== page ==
Tuesday, July 20, 2021

Everything Under the Sun

 

Terry Shames answering our question of the week: 

 Do you read books outside your usual interest? For example, do you read award-winning books out of curiosity, even if they aren’t your usual type of book? If you usually read thrillers, would you try a cozy if it was highly recommended? And vice versa? 

 The big answer is: I read everything. At any given time, I may be reading a book of mainstream fiction, a mystery novel, and a book of classic fiction. Like now, when I’m reading The Invisible Life of Addie LaRue, by V.E. Schwab, Leaving the Scene, by Dana King, and The Beloved Returns, by Thomas Mann.
This is a perfect time to answer this particular question, because we’re packing up for a major move to Southern California. I’ve been going through my books, giving up a few, remembering many, wishing I had the time to stop what I’m doing and read others, and packing most of them. It proves just how eclectic my reading tastes are. I just packed two books about Louis IV that I read a while back, and doubt I will read again. Why? Because they’re written in French. Why am I keeping them? “Just in case.” 

I’ve had to make agonizing decisions about whether to keep biographies I’ll probably never read. For some reason, biographies often don’t appeal to me. But I’m keeping Nabokov’s Speak, Memory, even though I’ve already read it. I read a few pages again and knew I couldn’t bear to part with it. 

 A few days ago, I ran across a science book I tried to read and got about a third of the way in, and knew I was in way over my head. I sat down with it and started reading again, with the idea that I would probably give away the book, because it’s a HUGE book. It’s called A New Kind Of Science, by Stephen Wolfram. You could make a career out of reading it. But despite the fact that it weighs about five pounds and I know I’ll never get through it, I’m keeping it. 

 I have a whole bookcase of literary fiction that I’ve already read. A few of them I decided had lost their luster and I could part with them. Others, I’ll keep “just in case” I need to dip into them again. Who knows when I might need to read a few lines from William Faulkner's The Sound and the Fury? Or revisit John Fowles's The Magus? (which I have copies of both the old and the revised. No, I have two copies of the old one. I’m keeping them.)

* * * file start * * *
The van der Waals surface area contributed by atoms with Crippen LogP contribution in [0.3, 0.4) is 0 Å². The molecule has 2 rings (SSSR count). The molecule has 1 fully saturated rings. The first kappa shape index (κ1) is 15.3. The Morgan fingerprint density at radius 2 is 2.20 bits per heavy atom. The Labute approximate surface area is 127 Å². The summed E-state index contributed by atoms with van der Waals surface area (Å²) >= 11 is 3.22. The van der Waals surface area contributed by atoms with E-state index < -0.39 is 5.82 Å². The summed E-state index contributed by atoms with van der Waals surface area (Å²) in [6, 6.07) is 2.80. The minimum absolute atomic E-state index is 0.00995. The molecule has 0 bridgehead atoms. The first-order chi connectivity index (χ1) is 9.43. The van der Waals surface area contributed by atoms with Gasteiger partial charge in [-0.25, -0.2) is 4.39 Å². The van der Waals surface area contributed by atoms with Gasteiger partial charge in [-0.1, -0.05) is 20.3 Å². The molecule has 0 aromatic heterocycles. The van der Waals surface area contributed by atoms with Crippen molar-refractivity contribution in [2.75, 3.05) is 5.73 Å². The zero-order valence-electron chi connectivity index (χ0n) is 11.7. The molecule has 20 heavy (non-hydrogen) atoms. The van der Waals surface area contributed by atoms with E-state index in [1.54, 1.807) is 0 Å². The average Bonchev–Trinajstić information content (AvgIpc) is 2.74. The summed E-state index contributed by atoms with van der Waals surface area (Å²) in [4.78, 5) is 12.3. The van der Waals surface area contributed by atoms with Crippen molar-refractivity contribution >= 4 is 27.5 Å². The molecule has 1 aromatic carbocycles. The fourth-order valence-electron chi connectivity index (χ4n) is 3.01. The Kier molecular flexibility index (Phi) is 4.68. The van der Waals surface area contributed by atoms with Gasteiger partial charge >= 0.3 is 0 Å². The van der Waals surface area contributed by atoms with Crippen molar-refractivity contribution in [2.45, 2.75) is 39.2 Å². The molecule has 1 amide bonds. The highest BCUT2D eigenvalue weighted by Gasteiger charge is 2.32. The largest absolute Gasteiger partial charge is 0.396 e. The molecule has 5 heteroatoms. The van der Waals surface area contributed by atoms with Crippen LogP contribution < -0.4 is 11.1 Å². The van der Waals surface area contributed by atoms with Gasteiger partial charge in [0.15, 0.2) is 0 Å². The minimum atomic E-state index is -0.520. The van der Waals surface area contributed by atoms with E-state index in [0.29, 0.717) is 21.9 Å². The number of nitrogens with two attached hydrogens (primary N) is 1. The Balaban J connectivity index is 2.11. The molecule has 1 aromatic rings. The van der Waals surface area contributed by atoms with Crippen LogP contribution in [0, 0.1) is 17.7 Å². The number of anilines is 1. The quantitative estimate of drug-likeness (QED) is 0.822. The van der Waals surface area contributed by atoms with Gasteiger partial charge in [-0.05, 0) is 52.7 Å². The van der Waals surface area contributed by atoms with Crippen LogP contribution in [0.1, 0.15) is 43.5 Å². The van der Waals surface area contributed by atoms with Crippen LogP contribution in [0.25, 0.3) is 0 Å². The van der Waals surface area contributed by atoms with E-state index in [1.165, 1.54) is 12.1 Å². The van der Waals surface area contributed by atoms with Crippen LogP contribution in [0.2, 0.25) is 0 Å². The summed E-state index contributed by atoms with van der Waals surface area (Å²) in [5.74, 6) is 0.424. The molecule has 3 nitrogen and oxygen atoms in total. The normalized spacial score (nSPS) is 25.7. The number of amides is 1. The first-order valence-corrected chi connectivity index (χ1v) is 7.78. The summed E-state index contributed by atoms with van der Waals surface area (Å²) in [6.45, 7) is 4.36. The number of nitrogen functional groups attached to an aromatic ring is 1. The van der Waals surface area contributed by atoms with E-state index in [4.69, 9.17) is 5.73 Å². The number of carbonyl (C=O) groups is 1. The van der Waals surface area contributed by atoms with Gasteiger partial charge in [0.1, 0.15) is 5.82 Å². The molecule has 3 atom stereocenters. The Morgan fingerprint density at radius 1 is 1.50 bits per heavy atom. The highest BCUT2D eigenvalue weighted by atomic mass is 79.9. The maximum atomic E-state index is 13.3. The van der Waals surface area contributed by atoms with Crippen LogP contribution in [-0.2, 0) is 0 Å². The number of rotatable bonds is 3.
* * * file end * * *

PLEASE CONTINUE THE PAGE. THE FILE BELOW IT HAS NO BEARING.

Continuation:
I like belonging to a book club, because we vote on what we’ll read, and I often read things I would never pick up on my own. I would never have thought to read, Becoming Duchess Goldblatt, and would have missed out on one of my favorite books, ever. I would never have thought to read The Invisible Life of Addie LaRue. It’s the perfect book to be reading while I’m snowed under, because it’s light and intriguing. 

 In addition to the other eclectic reading I do, I always try to read the nominees for the Edgars. This year’s was no exception in being full of wonderful books I might never have picked up. I might not have thought to read The Deep, Deep Snow, by Brian Freedman.
Or Please See Us, by Caitlin Mullin.
The other way I find mysteries to read are recommendations from friends. Even if I don’t usually read a particular type of mystery, I’ll take heed if someone recommends a book. Am I sometimes disappointed? Sure. But most of the time I get to broaden my reading horizons. I’d like to hear from readers? What have you read that surprised you? How do you decide what you’re going to read?

6 comments:

  1. Sometimes I decide to read based on a review, sometimes just what I'm in the mood to read, sometimes because of the author. I also read everything from cozies to biographies. I have never joined a book club because I want to read what I want to read when I want to read it and not "have to" read something that others have chosen for me. Of course I'm retired and that gives me that privilege. When I worked I had to read a lot of stuff for work, so now I'm playing catch up.

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  2. I love it: You're deciding which books to re-home, but instead, you sit down to read a few pages and, "Ah, no, this must stay." A real book person!

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  3. Gram, that's a consideration with book clubs. We have one member who read a book if she doesn't want to. We still love her.

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  4. Susan, it makes for a LOT of books being transported.

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  5. Good luck with your move - I hope all goes smoothly1 I can tell you're a lifelong lover of books, no matter the category. I also have trouble giving any away :-)

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